Defensive Dispositions and Plans

Iwabuchi's mainland area of responsibility extended inland from a point on Manila Bay about two and a half miles north of the city northeast to Novaliches, east to the Marikina River, south to Laguna de Bay's western shores, and then west across the Hagonoy Isthmus to the base of Cavite Peninsula.11 The whole area covered an area of approximately 250 square miles. To defend this zone Iwabuchi had under his command nearly 17,000 troops--about 12,500 Navy personnel and 4,500 Army troops. The remaining 3,500 naval troops included in Iwabuchi's total of 16,000-odd naval personnel the admiral had either left on islands in Manila Bay or had sent into the mountains east of Manila to join the main body of the Shimbu Group. Iwabuchi assigned some 14,000 of the troops he controlled in and around Manila to three combat organizations for defensive operations. A fourth command contained forces nominally afloat but actually based either on the city's waterfront or on the bay islands; a fifth command was composed of engineers, supply troops, medical units, and so forth. Iwabuchi gave this fifth group the blanket title "attached units."12

Iwabuchi retained approximately 10,000 troops within the Manila city limits, 8,000 of them members of the three combat commands. The northernmost combat command, labeled Northern Force, was commanded by Colonel Noguchi, whom Iwabuchi made responsible for the defense of the entire city north of the Pasig, Intramuros south of the river, and the suburbs north, northeast, and east of Manila to the boundaries of the Manila Naval Defense Force. In addition to the 2d and 3d Provisional Infantry Battalions and supporting Army troops of his ownNoguchi Detachment,Noguchi had under his command the 1st Independent Naval Battalion. His force totaled about 4,500 men in all.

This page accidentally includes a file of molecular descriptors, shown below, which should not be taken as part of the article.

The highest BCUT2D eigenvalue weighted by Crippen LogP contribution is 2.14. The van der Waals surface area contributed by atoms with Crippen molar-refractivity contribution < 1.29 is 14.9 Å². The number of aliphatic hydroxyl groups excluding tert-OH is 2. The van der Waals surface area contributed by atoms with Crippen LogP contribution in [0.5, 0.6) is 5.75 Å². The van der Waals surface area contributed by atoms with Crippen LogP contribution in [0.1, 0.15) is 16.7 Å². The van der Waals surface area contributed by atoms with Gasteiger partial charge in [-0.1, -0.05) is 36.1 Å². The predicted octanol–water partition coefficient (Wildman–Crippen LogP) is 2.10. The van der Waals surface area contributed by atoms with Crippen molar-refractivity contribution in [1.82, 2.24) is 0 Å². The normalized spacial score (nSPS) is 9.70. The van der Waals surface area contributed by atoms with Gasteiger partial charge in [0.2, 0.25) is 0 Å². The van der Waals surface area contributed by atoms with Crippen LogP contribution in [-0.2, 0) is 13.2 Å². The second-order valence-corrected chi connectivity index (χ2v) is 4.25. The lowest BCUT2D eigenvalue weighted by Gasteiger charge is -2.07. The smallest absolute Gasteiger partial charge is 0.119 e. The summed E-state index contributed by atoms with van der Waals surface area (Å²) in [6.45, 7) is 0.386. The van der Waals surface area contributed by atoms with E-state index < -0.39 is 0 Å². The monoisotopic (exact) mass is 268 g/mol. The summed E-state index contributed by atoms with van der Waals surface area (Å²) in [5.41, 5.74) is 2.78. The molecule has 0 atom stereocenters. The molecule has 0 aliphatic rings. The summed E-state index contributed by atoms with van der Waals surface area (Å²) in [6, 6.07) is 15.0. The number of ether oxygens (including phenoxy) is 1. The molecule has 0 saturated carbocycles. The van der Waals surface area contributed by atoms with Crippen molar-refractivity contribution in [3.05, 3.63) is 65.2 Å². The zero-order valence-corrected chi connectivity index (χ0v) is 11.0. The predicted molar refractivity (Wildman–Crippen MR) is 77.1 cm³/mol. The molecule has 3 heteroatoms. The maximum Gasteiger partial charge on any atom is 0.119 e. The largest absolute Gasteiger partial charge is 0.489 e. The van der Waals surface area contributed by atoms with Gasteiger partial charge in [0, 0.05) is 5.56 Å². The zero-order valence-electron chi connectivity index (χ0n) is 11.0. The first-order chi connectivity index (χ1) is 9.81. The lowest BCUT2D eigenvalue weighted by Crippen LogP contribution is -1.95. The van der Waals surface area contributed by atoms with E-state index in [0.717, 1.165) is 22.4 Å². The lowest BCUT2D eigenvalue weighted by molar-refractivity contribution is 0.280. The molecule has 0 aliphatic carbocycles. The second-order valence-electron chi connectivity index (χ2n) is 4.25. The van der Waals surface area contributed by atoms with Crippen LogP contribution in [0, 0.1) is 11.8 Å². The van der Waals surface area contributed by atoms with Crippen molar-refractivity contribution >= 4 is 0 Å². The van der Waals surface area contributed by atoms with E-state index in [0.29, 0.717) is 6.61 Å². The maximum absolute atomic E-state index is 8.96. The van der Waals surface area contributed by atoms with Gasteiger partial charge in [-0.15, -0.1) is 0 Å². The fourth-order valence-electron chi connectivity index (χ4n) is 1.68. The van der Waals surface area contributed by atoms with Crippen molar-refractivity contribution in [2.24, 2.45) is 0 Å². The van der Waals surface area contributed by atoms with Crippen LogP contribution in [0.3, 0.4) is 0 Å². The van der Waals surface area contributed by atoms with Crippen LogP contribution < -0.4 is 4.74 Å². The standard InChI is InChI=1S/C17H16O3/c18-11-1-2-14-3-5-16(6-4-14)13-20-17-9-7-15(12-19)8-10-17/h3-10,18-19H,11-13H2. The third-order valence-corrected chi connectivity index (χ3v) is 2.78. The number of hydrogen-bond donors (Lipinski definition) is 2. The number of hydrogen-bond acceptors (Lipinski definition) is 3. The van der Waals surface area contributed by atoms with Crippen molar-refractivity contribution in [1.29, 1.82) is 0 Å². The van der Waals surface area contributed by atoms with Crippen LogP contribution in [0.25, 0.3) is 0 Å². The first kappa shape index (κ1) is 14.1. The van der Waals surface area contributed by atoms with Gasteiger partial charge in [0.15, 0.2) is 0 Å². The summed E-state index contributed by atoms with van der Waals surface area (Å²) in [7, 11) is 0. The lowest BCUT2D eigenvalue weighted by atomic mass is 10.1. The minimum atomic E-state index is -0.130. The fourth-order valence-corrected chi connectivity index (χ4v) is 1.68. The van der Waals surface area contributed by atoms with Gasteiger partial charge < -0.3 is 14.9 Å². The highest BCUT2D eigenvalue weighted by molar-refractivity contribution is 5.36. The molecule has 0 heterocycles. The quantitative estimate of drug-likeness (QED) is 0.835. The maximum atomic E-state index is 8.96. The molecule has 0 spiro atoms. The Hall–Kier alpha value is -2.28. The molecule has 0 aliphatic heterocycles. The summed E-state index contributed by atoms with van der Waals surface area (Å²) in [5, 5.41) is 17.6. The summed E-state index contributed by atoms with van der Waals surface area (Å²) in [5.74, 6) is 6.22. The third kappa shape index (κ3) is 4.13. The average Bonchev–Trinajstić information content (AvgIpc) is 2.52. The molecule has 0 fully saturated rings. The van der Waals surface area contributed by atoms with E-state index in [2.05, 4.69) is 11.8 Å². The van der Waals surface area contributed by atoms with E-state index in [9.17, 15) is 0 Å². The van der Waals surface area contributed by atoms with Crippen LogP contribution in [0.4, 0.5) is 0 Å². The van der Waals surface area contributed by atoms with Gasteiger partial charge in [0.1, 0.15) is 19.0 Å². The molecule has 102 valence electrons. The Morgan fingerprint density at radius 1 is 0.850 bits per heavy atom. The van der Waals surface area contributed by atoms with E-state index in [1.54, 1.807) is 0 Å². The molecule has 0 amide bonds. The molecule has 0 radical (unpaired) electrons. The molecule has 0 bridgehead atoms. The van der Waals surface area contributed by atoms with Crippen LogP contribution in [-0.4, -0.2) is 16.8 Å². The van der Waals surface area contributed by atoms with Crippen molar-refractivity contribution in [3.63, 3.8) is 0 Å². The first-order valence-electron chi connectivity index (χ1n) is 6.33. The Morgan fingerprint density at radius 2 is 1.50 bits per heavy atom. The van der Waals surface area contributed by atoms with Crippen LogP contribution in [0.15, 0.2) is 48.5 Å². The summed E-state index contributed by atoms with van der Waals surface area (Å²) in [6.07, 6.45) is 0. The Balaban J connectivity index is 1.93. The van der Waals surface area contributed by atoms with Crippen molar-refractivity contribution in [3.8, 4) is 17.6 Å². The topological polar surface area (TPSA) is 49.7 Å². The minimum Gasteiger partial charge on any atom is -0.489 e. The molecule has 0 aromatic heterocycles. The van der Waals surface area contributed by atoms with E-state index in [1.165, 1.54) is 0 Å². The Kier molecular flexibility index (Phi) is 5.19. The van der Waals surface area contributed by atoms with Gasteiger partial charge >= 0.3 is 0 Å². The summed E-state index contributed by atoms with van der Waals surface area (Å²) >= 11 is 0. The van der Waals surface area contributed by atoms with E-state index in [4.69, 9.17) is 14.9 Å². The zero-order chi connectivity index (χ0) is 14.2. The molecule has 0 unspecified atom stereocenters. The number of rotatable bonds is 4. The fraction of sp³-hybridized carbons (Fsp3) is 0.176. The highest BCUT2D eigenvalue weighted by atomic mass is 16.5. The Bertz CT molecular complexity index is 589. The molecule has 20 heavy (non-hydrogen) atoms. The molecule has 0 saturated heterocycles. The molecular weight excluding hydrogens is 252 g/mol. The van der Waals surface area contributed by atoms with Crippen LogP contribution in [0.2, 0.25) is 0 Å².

Posting small Army detachments along the northern approaches to Manila, Noguchi stationed the 1st Independent Naval Battalion in the San Juan del Monte suburb, east of the city. One of his Army battalions held the Pasig River bridges; the other, with miscellaneous service units attached, set up defenses in Intramuros. General Yokoyama transferred various Army shipping units, previously forming part of the 3d Maritime Transport Command, to Noguchi's control; the colonel left these troops in the port areas north and south of the Pasig's mouth.

The Central Force, commanded directly by Admiral Iwabuchi and comprising about 5,000 naval troops, held the remainder of Manila. Central Force's 1st and 2d Naval Battalions were in defensive positions throughout the southern part of the city. Headquarters Sector Unit13 and the 5th Naval Battalion (the latter withdrew from Cavite on 2 February after completing demolitions there) concentrated in the government building, park, and private club area of Ermita District, east and south of Intramuros. Here Iwabuchi had his headquarters, protected by aHeadquarters Battalion of 750 men. The Central Force was also responsible for holding Nielson Field and Makati, a suburb just southeast of the city, but had few troops stationed at those places.